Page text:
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How to Replace & Adjust the Throttle Position Sensor
1990-1994 Lexus LS400

By LexLS.com

Before doing anything read my disclaimer & safety info.

 

Notes

Replacing the TPS is easy, but adjusting it is a little tricky. I'll show you how to adjust it by the book and I'll explain my method as well.

Tools Needed:

Parts Needed:

1) Unplug the connector from the TPS.

2) Remove these 3 10mm bolts and then remove the throttle body cover.

3) Remove the 2 screws and then the TPS. The two metal prongs under the TPS move when the throttle is pressed.

Old (part #89452-12050) and New (part #89452-22090, about $74. I added the red dashes in this pic so you can visualize where the metal prongs from the last pic line up with the sensor.

4) Install the new TPS. Start with the bottom of the sensor positioned where the green outline is in this pic, then rotate the sensor clockwise until you can install the 2 screws. Leave the screws loose so you can still rotate the sensor during the adjustment.

 

Adjustment of the TPS, The Official Method

5) Insert a 0.40mm thickness gauge between the throttle stop screw and lever.

6) Connect an ohmmeter to the IDL and E2 terminals of the TPS. Unless the throttle body is removed it's pretty much impossible to do this using the standard ohmmeter probes. There's just no room and plus you need to be able to rotate the TPS. It could probably be done using some very tiny clips.

7) Turn the TPS clockwise until resistance on the ohmmeter is gone and then tighten the two screws.

8) Now use your ohmmeter to check for continuity between terminals IDL and E2 with the 0.40mm thickness gauge still inserted between the throttle stop screw and lever. There should be continuity.

9) Now insert a 0.85mm thickness gauge between the throttle stop screw and lever. There should not be any continuity.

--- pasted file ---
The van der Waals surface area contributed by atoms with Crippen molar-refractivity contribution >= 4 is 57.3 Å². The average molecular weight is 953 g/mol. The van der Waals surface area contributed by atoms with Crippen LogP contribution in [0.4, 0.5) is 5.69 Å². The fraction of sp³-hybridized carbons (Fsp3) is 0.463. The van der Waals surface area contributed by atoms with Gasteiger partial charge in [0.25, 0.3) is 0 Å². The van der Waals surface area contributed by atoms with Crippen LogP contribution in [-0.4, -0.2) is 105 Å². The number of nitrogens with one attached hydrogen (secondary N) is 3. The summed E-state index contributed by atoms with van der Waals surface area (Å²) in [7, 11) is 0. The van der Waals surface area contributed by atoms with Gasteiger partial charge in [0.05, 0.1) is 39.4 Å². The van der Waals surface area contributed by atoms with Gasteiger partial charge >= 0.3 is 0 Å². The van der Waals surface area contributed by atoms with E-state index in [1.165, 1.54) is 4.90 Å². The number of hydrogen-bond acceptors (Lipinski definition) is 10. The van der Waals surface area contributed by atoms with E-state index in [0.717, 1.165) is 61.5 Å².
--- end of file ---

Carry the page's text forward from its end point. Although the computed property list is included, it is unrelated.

10) Replace the throttle body cover, plug the connector back into the TPS, and go for a test drive.

 

And now for the Lexls.com method...

My method relies on knowing the correct idle speed and doing a little trial and error. It may not be as elegant as the official method, but it does work.

So by turning the TPS clockwise, which puts more tension on the sensor, the idle speed is raised. It's the same as when you put your foot on the gas and the throttle opens, doing this puts tension on the TPS. Since the sensor doesn't rotate much you can tell that small movements yield big changes in the idle speed. The range between highest and lowest settings on my LS was about 600-1300 RPM. My first test drive the sensor was set too low and it caused very jumpy highway performance. I then adjusted it a little higher and it was much better. Basically I fine-tuned the TPS until my idle was about 650 RPM and it drove smooth, both on the highway and in the city. Since it only takes a few seconds and a screwdriver to adjust the TPS doing it this way is easier.

 

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Last revised: Friday, 10-Oct-2014 18:04:29 CDT